What do you know about rosemary…the herb? Lemme share what I know.
For starters, you might want to know that this ancient herb has officially joined the 21st Century. It’s one of the Hot Hundred Herbs. Snazzy, huh?
No one asked me, of course, but on my own list of best herbs, I’d give rosemary a top spot mainly because I love multi-taskers of all kinds and rosemary answers the call: It’s a medicinal and culinary herb; good in the kitchen, good for the body.
First, in the kitchen (because who doesn’t love to eat good, tasty food?): A little secret daughter Heather and I learned was to slash salt use, flavoring our foods instead with spices and herbs. Heather’s our household’s designated cook and baker. She continuarlly wows me with creative twists on favorite, familiar dishes. Take last night’s repast. She baked a plump chicken we’d bought from a local farmer, stuffed its cavity with fresh rosemary springs, rubbed the carcass’s skin with organic olive oil, then seasoned it with a little sea salt and garlic salt, dried thyme, lemon pepper, and lemon juice. Awesome flavors! (We both had seconds.) She also adds fresh rosemary to soups, stews, beef dishes, and would you believe she uses this herb in cookie recipes? You read right—cookies. What a unique flavor! Tastebuds get an unexpected boost, distinctive, not overpowering. Others who sampled the goodies agreed. Try it sometime. Let me know what you think.
So rosemary makes regular appearances in our kitchen.
Second, for the body (because who doesn’t love enjoying good health?). In its long, proud history as a medicinal herb, ancients used rosemary to improve memory. Says the Encyclopedia of Herbal Medicine about rosemary’s use as a circulatory stimulant: “…It stimulates circulation of blood to the head, improving memory and concentration. It also eases headaches and migraine and encourages hair growth.” Tall order for one high-ranking herb, but those in the know say…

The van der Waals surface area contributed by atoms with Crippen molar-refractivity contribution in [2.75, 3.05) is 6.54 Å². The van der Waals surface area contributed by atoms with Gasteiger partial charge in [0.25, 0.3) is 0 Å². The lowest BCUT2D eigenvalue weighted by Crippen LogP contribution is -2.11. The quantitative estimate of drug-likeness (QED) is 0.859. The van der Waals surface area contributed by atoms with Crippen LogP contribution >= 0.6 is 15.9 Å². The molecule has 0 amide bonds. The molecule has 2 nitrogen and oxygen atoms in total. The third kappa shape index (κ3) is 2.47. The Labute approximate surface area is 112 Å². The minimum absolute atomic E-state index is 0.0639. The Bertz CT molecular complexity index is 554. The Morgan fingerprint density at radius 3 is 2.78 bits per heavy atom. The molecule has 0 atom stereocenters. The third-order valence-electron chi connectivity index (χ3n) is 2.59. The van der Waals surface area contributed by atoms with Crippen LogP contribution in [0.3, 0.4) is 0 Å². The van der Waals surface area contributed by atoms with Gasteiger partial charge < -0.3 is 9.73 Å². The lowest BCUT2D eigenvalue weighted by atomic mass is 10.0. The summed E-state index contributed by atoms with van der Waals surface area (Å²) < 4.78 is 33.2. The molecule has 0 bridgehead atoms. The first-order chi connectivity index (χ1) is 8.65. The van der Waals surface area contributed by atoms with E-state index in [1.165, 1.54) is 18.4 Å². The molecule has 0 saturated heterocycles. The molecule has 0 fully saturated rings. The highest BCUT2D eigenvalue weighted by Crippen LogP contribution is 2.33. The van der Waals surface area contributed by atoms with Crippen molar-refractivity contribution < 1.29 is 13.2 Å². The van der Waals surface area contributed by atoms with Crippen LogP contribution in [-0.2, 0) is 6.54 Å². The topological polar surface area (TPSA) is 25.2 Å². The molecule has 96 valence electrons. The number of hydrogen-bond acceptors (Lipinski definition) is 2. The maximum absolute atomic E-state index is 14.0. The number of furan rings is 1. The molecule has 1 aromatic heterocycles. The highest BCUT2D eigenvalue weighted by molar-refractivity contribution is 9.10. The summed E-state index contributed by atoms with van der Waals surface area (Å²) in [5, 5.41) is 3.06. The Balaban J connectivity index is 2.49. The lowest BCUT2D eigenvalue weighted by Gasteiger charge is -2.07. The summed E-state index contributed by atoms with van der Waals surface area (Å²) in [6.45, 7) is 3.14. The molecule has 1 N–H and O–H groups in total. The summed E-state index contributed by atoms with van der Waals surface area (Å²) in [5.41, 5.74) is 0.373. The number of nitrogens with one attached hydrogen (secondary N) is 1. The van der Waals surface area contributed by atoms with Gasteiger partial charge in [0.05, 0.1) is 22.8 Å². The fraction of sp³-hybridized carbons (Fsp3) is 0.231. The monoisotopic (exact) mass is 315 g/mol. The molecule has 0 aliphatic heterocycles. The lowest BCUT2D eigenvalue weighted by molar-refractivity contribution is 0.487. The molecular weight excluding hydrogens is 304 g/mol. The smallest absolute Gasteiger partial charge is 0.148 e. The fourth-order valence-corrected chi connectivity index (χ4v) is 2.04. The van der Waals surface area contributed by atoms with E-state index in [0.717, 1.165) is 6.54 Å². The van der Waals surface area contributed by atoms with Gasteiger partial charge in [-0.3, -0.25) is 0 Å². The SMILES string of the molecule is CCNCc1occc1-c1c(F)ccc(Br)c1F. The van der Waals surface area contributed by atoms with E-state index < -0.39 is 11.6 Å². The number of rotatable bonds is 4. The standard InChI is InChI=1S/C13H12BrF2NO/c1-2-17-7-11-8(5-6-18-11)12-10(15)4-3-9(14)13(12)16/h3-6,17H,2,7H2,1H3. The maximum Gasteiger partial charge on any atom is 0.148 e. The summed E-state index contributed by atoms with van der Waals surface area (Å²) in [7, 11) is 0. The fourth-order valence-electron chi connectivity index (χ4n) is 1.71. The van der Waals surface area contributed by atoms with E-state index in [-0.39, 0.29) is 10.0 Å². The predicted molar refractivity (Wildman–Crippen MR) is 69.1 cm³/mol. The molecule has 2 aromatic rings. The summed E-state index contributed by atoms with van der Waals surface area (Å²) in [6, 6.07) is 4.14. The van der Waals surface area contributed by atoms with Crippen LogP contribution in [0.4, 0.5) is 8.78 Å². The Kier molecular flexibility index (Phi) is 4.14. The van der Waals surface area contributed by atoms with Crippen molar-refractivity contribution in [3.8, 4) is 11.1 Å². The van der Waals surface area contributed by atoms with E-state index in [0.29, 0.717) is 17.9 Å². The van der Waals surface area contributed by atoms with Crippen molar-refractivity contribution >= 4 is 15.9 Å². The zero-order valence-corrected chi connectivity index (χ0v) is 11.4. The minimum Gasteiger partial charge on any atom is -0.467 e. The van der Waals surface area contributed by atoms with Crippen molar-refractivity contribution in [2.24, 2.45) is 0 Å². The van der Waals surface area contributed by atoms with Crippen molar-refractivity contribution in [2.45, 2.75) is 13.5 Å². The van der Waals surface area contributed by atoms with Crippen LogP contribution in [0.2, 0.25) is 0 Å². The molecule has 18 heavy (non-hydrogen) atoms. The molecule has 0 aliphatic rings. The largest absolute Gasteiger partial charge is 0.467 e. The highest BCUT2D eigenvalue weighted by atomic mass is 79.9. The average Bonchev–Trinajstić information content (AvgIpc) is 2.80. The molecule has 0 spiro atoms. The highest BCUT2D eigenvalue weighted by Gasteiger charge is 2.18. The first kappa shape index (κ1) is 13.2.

Then there’s Earl Mindell (“The New Herb Bible” author) who notes that the old is new again, as one of the elite Hot Hundred. Dr. Mindell also mentions that rosemary contains important antioxidant properties, and protects against free radicals that wreak havoc and cause disease (think breast cancer, for one). You can’t see or taste those hidden properties, of course, but what they’re doing for you…
What are some of the ways you can enjoy rosemary?
- Tincture of rosemary
- Essential oil — apply the diluted oil (usually in a carrier oil like olive oil) to achy muscles
- Infusion—drink the tea to help ease migraine pain; or rub onto the scalp to aid hair growth (herbalists say). Before you drink any herbal tea, though, check with an herbalist. Infusions have medicinal actions and taken in the wrong dosage, you may experience unintended effects.
Do you store your clothes in off-season? Add fresh rosemary sprigs in storage bags. Discourages moths.
We planted organic rosemary bedding plants in pots this year, and brought them inside, hoping they’ll winter over now that we’ve found some sunny spots for them in the living room. I love the fact that they’re so handy—and easy to take care of!
Outdoors, in-ground rosemary plants may winter over pretty well if they’re covered with burlap.
Now that you know more about this “hot” herb, are you convinced that you need a little rosemary in your life?